Amir HusainWritten by | Artificial Intelligence, Cyber Security


The battle damage was devastating, and constituted the beginning of what the United States soon would discover was a widespread, strategic attack. The guided-missile destroyer had the speed of the attack quickly overwhelmed the Ship’s combat systems. New developments were occurring in seconds or less. Before anyone could even react, the battle was over.

The captain had survived, but he was severely wounded, as were many crew members. Fires were burning out of control, and the ship was listing badly from flooding. Evidently, the autonomous platforms knew exactly where to strike the ship to both maximize damage and reduce the chances of survivability. With his capacity to command the ship now seriously compromised and the flooding out of control, the captain did what no U.S. skipper had done for generations— he issued the order to abandon ship.


On only a few occasions has history witnessed fundamentally transformative changes in the way war is waged, enabled by technological developments. The employment of cavalry and the advent of the rifled musket are a few examples. Another such shift is coming to the field of battle, and those who are unprepared will fare poorly.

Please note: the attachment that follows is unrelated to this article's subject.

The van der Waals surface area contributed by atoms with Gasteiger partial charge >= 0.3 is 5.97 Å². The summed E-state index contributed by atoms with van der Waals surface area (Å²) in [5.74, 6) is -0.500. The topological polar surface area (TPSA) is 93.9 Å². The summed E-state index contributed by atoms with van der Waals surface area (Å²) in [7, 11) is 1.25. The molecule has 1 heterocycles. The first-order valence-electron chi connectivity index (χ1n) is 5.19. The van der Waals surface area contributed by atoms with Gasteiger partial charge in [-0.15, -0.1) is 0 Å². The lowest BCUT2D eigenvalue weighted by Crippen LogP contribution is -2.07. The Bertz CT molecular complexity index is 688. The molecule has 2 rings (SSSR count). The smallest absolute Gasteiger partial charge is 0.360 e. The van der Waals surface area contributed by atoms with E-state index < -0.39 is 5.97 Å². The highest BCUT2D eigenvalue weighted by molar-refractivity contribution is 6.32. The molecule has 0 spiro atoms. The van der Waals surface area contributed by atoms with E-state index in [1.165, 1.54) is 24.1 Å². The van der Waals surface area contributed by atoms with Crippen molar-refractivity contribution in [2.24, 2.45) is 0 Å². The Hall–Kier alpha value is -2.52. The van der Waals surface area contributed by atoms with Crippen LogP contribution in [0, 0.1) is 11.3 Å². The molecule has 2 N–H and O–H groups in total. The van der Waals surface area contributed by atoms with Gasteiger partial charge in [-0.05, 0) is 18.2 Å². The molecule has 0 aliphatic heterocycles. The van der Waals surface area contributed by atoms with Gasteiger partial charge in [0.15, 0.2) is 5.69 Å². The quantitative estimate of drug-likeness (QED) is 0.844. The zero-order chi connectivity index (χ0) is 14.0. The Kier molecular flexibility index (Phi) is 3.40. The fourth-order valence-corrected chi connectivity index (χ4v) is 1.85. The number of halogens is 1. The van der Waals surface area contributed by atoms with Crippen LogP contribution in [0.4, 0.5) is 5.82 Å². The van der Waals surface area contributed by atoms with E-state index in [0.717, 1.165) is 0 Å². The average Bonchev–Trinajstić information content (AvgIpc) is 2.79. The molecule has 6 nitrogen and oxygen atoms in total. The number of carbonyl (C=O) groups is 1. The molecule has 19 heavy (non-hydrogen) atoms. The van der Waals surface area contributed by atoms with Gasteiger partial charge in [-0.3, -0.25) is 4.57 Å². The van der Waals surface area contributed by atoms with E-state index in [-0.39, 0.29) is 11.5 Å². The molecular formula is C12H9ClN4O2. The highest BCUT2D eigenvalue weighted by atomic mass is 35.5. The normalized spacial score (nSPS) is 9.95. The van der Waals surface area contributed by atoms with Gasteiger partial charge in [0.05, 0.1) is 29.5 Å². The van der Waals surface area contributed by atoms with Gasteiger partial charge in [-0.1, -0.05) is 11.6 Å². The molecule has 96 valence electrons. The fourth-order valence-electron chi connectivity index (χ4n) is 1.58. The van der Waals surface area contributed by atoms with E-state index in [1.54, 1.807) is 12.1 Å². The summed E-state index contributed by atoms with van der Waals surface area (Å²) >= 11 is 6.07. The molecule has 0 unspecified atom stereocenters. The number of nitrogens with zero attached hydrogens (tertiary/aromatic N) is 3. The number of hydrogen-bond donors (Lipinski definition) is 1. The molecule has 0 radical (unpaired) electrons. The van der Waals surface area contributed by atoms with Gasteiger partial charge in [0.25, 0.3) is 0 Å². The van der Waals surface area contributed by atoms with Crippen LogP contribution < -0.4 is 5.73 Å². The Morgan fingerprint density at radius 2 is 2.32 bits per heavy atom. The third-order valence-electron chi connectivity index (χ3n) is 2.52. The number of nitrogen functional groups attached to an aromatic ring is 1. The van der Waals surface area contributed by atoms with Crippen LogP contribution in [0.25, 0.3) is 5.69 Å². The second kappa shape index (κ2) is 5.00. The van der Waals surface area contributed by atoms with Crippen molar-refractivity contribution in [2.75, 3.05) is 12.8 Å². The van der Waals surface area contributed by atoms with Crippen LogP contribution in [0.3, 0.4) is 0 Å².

This time, the shift will be an innovation that warfare has never seen before: the minimization of human decision-making in most processes traditionally required to wage war. In this coming age of hyperwar, we will see humans largely providing broad, high-level inputs. Machines will do the planning, executing, and adapting to the reality of the mission, and take on the burden of thousands of individual decisions with no additional input.


What makes this new form of warfare unique is the unparalleled speed enabled by automating decision-making and leveraging artificial intelligence. The implications of these developments are numerous and game-changing.

First of all, while human decision-making is potent, it also has limitations in speed, attention, and diligence. Machines do not suffer from these limitations, and machine intelligence can be deployed at scales sufficient to enable an infinite supply of tactical, operational, and strategic decision-making.

Secondly, AI allows for far better coordination and concurrency of action. With machine-based decision-making, sensors, soldiers, and weapons can be coordinated instantaneously, enabling the rapid massing of forces and the execution of kinetic action and subsequent dispersal. This coordination will far outpace what can be done under human direction.

Thirdly, AI can simplify logistics by enabling robotic soldiers and autonomous drones equipped with synthetic intelligence. The needs of robotic soldiers will not be as varied as those of a human soldier, nor will these machines be as indispensable as human lives.